Joyce Echaquan’s Untimely Death
Updated: Jan 21
What It Means for Systemic Racism in Quebec
By Maija Baroni
George Floyd—a name that has been immortalized since his violent death in May 2020—has become a symbol of the United States’ shameful history. His death was cataclysmic to what was arguably the country’s most explosive expression of frustration and anger since the Civil Rights movement. Systemic racism, which has continuously disadvantaged and destroyed the lives of minorities in the United States, is being put to trial by incensed citizens
The movement did not stop in the USA, however. 2020 has seen a universal outrage and call to action over injustices which continue to prevail in a supposedly sensitive and educated society.
Many Canadians support the Black Lives Matter Movement by spreading awareness on social media, speaking out at protests, and making monetary donations. But there seems to be an unspoken agreement that this is an American problem, the connotation being that Canadians live up to their reputation as the kind, multicultural, and benevolent northern neighbours.
The death of Joyce Echaquan, a 37-year-old loving mother of seven and member of the Atikamekw Nation in southwestern Quebec, devastatingly proves otherwise. The Indigenous community has spoken out since, emphasizing that her death must not be dismissed as an irregular, freakish anomaly.
Ms. Echaquan checked herself into the Centre Hospitalier de Lanaudière in Joliette, Quebec, after experiencing severe stomach pains. Instead of receiving urgent care, Joyce was ridiculed, demeaned, and insulted by staff members. She began a Facebook live stream from her hospital bed fearing the discrimination, and perhaps her imminent death, would be overlooked. That video allowed watchers to follow along as the nurses in the background taunted and mocked her in French, while Joyce screamed in agony. Joyce died shortly after, on September 28th, 2020.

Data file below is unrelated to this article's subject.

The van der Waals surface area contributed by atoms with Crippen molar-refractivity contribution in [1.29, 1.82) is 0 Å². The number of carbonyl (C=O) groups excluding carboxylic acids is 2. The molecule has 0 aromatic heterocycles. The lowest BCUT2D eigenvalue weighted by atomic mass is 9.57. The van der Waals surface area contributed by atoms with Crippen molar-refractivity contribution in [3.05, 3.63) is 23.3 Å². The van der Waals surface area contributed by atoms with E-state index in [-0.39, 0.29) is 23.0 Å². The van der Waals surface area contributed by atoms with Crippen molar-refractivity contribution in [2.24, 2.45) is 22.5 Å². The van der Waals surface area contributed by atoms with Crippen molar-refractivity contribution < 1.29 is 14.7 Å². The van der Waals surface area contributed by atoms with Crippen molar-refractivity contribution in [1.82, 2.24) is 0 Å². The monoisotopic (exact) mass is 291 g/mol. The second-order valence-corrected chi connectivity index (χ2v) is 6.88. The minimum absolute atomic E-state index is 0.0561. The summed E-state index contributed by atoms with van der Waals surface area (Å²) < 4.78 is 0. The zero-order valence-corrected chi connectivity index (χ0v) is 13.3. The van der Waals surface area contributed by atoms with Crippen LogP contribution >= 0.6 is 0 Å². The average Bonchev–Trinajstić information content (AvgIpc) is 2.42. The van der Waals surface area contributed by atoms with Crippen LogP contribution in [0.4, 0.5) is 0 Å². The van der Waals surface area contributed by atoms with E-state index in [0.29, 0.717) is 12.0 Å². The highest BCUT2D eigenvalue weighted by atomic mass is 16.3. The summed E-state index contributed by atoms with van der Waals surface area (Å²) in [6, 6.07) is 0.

Her death has placed a spotlight on the lengthy, unlawful discrimination embedded into Canadian history and culture. It confirms what Indigenous communities have been screaming for years, which is that Indigenous people in Quebec suffer from the presence of systemic racism. The health care system specifically; a system which is fundamentally designed to keep Canadians safe and healthy; has, time and time again, failed Indigenous individuals in every way, to the point where such inhumane behaviour has become a standard expectation for those seeking medical attention.
Yvonne Boyer, a Metis Canadian senator, notes that “for every Joyce Echaquan that comes forward, there’s a hundred that have not been heard.” Indigenous patients are commonly stereotyped, or sometimes left to die, when desperately trying to receive treatment. Frederick Edwards, a Cree man from Manitoba, voiced his numerous horrific experiences with hospitals, one example being when a triage nurse immediately told him to shut up and sit down in an emergency room. “I don’t like hospitals because of so many bad experiences,” says Edwards, “This is just one of them”.
Though the hospital’s staff is evidently to blame, the Quebec government's inaction cannot be overlooked: Premier François Legault still denies the existence of systemic racism in the province, claiming that “[though] what happened to Ms. Echaquan is totally unacceptable…[it] does not mean that Quebec is racist”.
Apologies, without the corresponding and necessary action, seem to be all that officials have to offer. As of October 17th 2020, the staff involved have lost their jobs, but there has been no update as to whether they have lost their licenses to practice; they may still have the right to treat others after Joyce’s untimely death.
Ultimately, apologies mean nothing unless followed by meaningful change, yet Quebec currently has no concrete efforts to show. On October 3rd, 2020, Prime Minister Justin Trudeau met with Indigenous chiefs to discuss the issue of systemic racism. Only time will tell whether the promises made in Legault’s office will lead to productive results. Chief Paul-Émile Ottawa of the Atikamekw Nation of Manawan clarifies: “Get back to me in a year and I might have a better answer. Joyce Echaquan’s death is a reminder of the gulf that remains between us.”
Racism is not worse in the United States than it is in Canada; it is instead merely better concealed, which means we will have to work even harder to bring it to the surface in order to eliminate it. The first step in healing is acceptance. Quebecers and Canadians need to fully acknowledge the situation at hand so that no other minority or Indigenous person once again suffers the same horrific death Joyce Echaquan did. If we continue to deny the presence of systemic racism in Canada, we continue to deny the basic human rights of our Indigenous & minority communities.